In shooting nations are allowed to trade one of their athlete quotas to another. A nation can only do this once. In total 12 nations have traded quotas; Egypt (women’s 50m rifle 3 positions to men’s trap), India (men’s 50m rifle 3 positions to men’s trap), Italy (men’s 50m pistol to men’s 25m rapid fire pistol), Kazakhstan (men’s trap to women’s trap), South Korea (men’s 10m air pistol to women’s 10m air rifle), Qatar (men’s 50m rifle 3 positions to men’s skeet), Russia (women’s 10m air pistol to women’s skeet), Slovenia (women’s 10m air pistol to women’s 10m air rifle), Sweden (women’s 10m air rifle to men’s double trap) and Switzerland (women’s 10m air rifle to men’s 50m rifle 3 positions). China and Germany also traded quotas, but they also declined a quota due to a single athlete qualifying in two events despite the nation owning two athlete quotas thus we don’t know the trade. Regardless China has lost an athlete quota in men’s 50m pistol and women’s 50m rifle 3 positions and gained an athlete quota in men’s 50m rifle prone. Similarly Germany lost quotas in men’s 50m rifle 3 positions and women’s 10m air rifle and gained an athlete quota in women’s 25m pistol.

The ISSF also announced some reallocations of quotas. Reallocated quotas go to the nation with the most athletes which have attained the MQS, but did not qualify any athlete quotas during the qualification process. In total there were seven reallocated quotas, two from unused tripartite quotas, three through unqualified quotas from the continental qualifiers and two from nations which have declined athlete quotas, specifically China and Germany. The reallocated quotas went to; Azerbaijan (men’s 25m rapid fire pistol), Bahrain (men’s 50m rifle prone), Colombia (men’s trap), Estonia (men’s 25m rapid fire pistol), Lithuania (men’s skeet), Romania (men’s 10m air rifle) and Uzbekistan (men’s 10m air rifle). Technically the Netherlands was initially given a spot, but it was declined.

It is expected that a few more reallocation quotas will be given out as nations begin to finalize their teams. Similarly we can also expect more traded athlete quotas.

 

Quotas by Nations

  • Bolivia – 2
  • Malta – 2
  • Oman – 2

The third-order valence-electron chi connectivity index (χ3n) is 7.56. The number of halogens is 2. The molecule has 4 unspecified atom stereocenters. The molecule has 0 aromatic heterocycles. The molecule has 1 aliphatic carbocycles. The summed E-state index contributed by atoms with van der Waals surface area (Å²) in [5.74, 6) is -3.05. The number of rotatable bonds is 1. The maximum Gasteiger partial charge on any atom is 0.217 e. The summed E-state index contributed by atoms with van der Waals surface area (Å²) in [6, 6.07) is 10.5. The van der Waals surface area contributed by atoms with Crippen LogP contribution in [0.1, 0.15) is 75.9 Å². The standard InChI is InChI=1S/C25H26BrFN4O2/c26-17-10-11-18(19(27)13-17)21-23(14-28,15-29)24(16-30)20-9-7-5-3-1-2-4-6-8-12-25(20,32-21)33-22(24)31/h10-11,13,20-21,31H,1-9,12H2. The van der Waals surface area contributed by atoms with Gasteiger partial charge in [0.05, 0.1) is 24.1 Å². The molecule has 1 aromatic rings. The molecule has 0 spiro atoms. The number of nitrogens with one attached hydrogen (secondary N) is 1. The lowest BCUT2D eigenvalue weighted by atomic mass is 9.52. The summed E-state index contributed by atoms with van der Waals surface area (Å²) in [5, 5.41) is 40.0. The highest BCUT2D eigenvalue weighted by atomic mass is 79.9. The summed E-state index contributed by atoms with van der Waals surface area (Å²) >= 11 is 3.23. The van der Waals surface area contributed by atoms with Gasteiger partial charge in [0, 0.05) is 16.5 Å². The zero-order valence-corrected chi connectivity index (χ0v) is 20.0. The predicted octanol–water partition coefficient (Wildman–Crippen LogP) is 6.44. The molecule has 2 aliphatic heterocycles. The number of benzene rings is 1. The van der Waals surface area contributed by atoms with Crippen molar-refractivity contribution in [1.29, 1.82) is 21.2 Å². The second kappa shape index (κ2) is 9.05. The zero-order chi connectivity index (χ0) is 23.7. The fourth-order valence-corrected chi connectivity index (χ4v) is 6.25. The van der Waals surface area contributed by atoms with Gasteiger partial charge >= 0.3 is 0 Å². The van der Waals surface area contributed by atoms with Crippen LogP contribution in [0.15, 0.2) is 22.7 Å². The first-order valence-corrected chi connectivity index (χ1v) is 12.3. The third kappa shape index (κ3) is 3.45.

• Pakistan – 2
  • Andorra – 1
  • Angola – 1
  • Azerbaijan – 1
  • Bahrain – 1
  • Bangladesh – 1
  • Barbados – 1
  • Bhutan – 1
  • Bosnia and Herzegovina – 1
  • Colombia – 1
  • Estonia – 1
  • Iraq – 1
  • Kosovo – 1
  • Lebanon – 1
  • Lithuania – 1
  • Macedonia – 1
  • Nicaragua – 1
  • Panama – 1
  • Paraguay – 1
  • Romania – 1
  • Sri Lanka – 1
  • Uzbekistan – 1

 

References

Modern Pentathlon: France and Hungary Win Gold At World Championship

France and Hungary won gold at the 2016 Modern Pentathlon World Championship. The top three ranked athletes in each gender qualified to the Olympics. Should an athlete have already qualified to the Olympics then the quotas will be reallocated to the world rankings which will be published at the end of the month. The Modern Pentathlon World Championship was held in Moscow, Russia from May 23rd to May 29th 2016.

The women’s race saw a new world record in the swimming portion where France’s Elodie Clouvel finished the leg with a time of 2:06.59. The ranking round of fencing was won by Russia’s Donata Rimsaite. Hungary’s Sarolta Kovacs was one of the few people to score a perfect round in the riding portion where she held the overall lead going into the combined running and shooting. Despite several strong runs Kovacs was able to maintain her lead to win gold with a 1386 point total. Clouvel and Germany’s Lena Schoneborn won the silver and bronze medal respectively with a point total of 1374 and 1373 respectively. Since all three athletes have previously qualified to the Olympics the quotas have been reallocated to the world rankings.